Corbiau repeats the Farinelli formula, artistic rivalry and social private drama expressed in dazzling, sometimes excessively lavish baroque scenery, music and costume, but this time in its...
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Corbiau repeats the Farinelli formula, artistic rivalry and social private drama expressed in dazzling, sometimes excessively lavish baroque scenery, music and costume, but this time in its ultimate setting: Versailles. There are two protagonists - first the title character, Louis XIV, the French sun-king who has two passions, establishing absolute rule over the realm -after decades of religious/civil wars- by divine right and artistic brilliancy as a dancer (like Nero wrote and performed musical poetry), and starts asserting himself against the entourage of his Medici mother, the regent during his minority, by building his palace complex and launching a 'fitting' new, mainly musical display of baroque show. Secondly the musical genius Gianbattista Lulli ('Jean-Baptiste') Lully, a Florentine upstart of unbridled ambition, quickly gains the king's absolute trust, despite the nationalist and aristocratic opposition to a low-born Italian, and thus turns the normally socially humble post ...Written by
Belgian director Gerard Corbieu's "Le Roi Danse" is really about two things: the life of Jean-Baptiste Lully, composer to Louis XIV, and the creative chaos inherent in musical genius. Lully was probably the most controversial composer ever to serve Louis XIV. He was a Florentine attempting to fit into a French World that did not want him, but which in the end had to acknowledge his musical genius. He was a libertine who shamelessly carried on extramarital affairs with men and women at a time when a man of his station (the kings and nobles were not held to such lofty moral standards) was required to be prudish and monogamous. He was mercurial, unpredictable, unscrupulous, cold and vain at a time when advancement depended on him being subservient and capable of flattery. But Lully's wild and unorthodox ways came from the same well spring as his musical genius, which was why he retained the king's favor for such a long time. This is the Lully that is portrayed so well by Boris Terral in "Le Roi Danse." Experiencing this movie is likely experiencing wild bursts of energy on screen. The music is often the source of that energy, but Boris Terral and Benoit Magimel (whose Louis XIV is the best I have seen) contributes to it as well. Sometimes this film was criticized for its graphic portrayal of Anne of Austria's breast cancer surgery without anesthetic (a scene which, by the way, was faithful to what actually happened) or its tendency to clutter one event after the other in furious succession until Lully's career approaches a crescendo unheard of in the French music world. But it is important to remember that this what the 17th century world was like. Moreover, we are seeing that world largely from Lully's eyes as he recalls his life shortly before an agonizing death from gangrene. For Lully, the 17th century world of a music was filled with ups and downs, humiliations and triumphs, and the agony of it all was that each success (when Lully was successful) was only fleeting because Lully was only someone as long as he retained the king's favor. There is an extraordinary scene where Lully explains to his wife Madeleine that without the king he is nothing. In other words, forget about all the brilliant compositions in the past or all the great work he was doing now. If Lully could not compose works that were better than his last to hold on to the king's favor, his career was over and he was nothing.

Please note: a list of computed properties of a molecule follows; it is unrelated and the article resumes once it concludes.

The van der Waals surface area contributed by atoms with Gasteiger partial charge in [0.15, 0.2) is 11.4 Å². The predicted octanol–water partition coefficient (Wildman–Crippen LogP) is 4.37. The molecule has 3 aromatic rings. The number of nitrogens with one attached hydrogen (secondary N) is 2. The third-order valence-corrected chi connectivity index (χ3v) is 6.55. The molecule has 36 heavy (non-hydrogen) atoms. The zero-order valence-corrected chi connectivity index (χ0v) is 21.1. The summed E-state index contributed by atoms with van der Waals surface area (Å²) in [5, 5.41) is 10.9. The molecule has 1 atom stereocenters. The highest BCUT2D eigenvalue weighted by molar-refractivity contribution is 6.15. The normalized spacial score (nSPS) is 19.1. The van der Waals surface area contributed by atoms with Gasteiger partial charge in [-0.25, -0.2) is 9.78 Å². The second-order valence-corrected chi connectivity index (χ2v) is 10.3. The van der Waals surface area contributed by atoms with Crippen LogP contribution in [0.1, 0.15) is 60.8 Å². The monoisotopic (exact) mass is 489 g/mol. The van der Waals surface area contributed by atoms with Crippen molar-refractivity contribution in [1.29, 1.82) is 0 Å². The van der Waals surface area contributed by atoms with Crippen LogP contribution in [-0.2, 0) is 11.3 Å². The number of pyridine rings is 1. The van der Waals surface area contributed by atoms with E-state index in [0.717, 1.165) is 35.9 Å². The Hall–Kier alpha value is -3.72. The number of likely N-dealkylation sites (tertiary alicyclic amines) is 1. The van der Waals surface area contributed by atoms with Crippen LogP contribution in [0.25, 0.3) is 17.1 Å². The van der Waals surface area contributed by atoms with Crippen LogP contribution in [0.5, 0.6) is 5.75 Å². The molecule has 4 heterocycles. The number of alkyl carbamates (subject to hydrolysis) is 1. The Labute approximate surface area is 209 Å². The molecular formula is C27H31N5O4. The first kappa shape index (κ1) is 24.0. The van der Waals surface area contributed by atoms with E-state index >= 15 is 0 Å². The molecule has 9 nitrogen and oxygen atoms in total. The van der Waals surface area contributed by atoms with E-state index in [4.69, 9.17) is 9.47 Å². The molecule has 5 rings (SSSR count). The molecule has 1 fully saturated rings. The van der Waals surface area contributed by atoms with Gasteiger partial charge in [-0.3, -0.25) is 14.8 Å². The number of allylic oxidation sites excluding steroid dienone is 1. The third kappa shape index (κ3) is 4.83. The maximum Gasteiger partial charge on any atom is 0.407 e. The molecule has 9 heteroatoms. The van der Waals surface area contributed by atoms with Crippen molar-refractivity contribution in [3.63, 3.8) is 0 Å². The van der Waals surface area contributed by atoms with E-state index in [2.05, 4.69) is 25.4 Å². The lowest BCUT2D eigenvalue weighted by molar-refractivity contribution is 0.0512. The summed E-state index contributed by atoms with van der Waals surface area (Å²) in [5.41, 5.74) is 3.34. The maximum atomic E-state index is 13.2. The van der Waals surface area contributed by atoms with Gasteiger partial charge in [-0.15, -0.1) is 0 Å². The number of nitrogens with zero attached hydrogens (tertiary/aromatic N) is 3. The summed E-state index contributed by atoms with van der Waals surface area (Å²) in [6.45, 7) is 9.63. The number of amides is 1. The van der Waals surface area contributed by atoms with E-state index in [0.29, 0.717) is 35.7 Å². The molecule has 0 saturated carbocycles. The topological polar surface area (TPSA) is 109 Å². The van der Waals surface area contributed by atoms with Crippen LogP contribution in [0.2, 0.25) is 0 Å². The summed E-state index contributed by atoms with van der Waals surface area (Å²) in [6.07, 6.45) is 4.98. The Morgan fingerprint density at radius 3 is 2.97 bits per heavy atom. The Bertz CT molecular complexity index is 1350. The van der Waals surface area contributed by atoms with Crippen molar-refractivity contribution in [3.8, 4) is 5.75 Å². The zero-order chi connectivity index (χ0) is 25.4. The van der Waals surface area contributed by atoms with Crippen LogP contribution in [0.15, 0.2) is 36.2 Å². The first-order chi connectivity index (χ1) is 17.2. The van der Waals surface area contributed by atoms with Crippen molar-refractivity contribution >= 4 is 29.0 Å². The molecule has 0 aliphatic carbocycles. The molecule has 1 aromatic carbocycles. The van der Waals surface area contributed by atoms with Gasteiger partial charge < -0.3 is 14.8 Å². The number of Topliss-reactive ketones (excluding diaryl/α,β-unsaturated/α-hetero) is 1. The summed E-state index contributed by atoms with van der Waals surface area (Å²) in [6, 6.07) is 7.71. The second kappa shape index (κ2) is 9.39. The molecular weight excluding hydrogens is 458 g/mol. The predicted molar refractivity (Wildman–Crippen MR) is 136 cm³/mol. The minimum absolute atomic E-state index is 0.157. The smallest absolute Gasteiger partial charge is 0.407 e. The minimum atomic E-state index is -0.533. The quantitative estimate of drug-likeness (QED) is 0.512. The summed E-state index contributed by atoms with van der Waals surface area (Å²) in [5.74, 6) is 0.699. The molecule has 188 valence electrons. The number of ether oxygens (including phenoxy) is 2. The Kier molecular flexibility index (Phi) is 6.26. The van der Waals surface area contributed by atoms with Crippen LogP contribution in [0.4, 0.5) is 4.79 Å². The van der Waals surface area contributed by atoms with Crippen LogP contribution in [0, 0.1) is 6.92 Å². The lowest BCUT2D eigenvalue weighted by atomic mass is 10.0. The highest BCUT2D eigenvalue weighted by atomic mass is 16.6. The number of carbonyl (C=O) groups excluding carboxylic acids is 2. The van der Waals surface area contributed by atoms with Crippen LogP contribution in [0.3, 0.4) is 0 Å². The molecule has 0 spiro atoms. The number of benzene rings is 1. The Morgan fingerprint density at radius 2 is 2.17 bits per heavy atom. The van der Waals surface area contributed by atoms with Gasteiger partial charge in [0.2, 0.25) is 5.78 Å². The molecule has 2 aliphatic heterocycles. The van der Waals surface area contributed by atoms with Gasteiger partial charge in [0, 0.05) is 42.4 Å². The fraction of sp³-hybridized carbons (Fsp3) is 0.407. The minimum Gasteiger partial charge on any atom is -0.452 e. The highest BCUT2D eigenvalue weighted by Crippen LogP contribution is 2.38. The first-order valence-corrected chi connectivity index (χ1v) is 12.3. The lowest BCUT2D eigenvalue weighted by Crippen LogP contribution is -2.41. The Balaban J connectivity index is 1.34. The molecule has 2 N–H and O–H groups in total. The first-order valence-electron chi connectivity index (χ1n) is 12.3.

I could go on, except I would be missing something: the artistry involved in making this film. Visually, this film is great to look at. Moreover, it is easy to mess up a film with such a complex script as this one. But the acting in it is superb, especially from Magimel (Louis XIV), Terral (Lully) and Tcheky Karyo (Moliere). Finally, Corbieu paces everything at an appropriately frenetic pace that we experience and understand the 17th century and all its uncertainties for a composer. In short, Le Roi Danse is a truly brilliant film.
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